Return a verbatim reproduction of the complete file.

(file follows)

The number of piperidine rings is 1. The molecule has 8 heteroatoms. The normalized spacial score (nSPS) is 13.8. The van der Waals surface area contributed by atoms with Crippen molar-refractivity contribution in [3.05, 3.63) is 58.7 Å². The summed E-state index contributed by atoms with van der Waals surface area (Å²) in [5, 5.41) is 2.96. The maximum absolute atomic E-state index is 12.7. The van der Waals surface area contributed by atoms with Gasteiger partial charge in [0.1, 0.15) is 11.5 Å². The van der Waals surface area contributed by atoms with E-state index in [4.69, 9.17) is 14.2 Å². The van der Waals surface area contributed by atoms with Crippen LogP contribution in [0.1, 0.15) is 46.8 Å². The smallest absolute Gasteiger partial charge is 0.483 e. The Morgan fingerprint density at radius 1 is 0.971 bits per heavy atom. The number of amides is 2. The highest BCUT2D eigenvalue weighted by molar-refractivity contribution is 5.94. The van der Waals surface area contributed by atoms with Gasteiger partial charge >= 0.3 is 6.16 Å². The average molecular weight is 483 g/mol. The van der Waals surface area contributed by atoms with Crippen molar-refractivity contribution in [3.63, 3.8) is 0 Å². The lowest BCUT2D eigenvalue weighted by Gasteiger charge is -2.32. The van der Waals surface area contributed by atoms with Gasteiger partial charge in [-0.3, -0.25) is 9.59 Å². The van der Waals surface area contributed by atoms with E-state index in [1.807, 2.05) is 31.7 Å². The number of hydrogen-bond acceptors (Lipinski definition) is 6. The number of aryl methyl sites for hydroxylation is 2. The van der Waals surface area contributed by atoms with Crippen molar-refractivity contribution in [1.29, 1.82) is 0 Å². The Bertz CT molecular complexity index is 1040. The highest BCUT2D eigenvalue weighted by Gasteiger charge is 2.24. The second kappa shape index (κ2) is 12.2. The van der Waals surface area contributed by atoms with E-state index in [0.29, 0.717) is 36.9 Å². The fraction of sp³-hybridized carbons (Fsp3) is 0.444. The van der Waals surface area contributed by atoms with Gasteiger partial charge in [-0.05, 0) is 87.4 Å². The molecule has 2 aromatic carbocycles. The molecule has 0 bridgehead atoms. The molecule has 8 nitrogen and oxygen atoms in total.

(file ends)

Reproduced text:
The number of piperidine rings is 1. The molecule has 8 heteroatoms. The normalized spacial score (nSPS) is 13.8. The van der Waals surface area contributed by atoms with Crippen molar-refractivity contribution in [3.05, 3.63) is 58.7 Å². The summed E-state index contributed by atoms with van der Waals surface area (Å²) in [5, 5.41) is 2.96. The maximum absolute atomic E-state index is 12.7. The van der Waals surface area contributed by atoms with Gasteiger partial charge in [0.1, 0.15) is 11.5 Å². The van der Waals surface area contributed by atoms with E-state index in [4.69, 9.17) is 14.2 Å². The van der Waals surface area contributed by atoms with Crippen LogP contribution in [0.1, 0.15) is 46.8 Å². The smallest absolute Gasteiger partial charge is 0.483 e. The Morgan fingerprint density at radius 1 is 0.971 bits per heavy atom. The number of amides is 2. The highest BCUT2D eigenvalue weighted by molar-refractivity contribution is 5.94. The van der Waals surface area contributed by atoms with Gasteiger partial charge >= 0.3 is 6.16 Å². The average molecular weight is 483 g/mol. The van der Waals surface area contributed by atoms with Crippen molar-refractivity contribution in [3.63, 3.8) is 0 Å². The lowest BCUT2D eigenvalue weighted by Gasteiger charge is -2.32. The van der Waals surface area contributed by atoms with Gasteiger partial charge in [-0.3, -0.25) is 9.59 Å². The van der Waals surface area contributed by atoms with E-state index in [1.807, 2.05) is 31.7 Å². The number of hydrogen-bond acceptors (Lipinski definition) is 6. The number of aryl methyl sites for hydroxylation is 2. The van der Waals surface area contributed by atoms with Crippen molar-refractivity contribution in [1.29, 1.82) is 0 Å². The Bertz CT molecular complexity index is 1040. The highest BCUT2D eigenvalue weighted by Gasteiger charge is 2.24. The second kappa shape index (κ2) is 12.2. The van der Waals surface area contributed by atoms with E-state index in [0.29, 0.717) is 36.9 Å². The fraction of sp³-hybridized carbons (Fsp3) is 0.444. The van der Waals surface area contributed by atoms with Gasteiger partial charge in [-0.05, 0) is 87.4 Å². The molecule has 2 aromatic carbocycles. The molecule has 0 bridgehead atoms. The molecule has 8 nitrogen and oxygen atoms in total.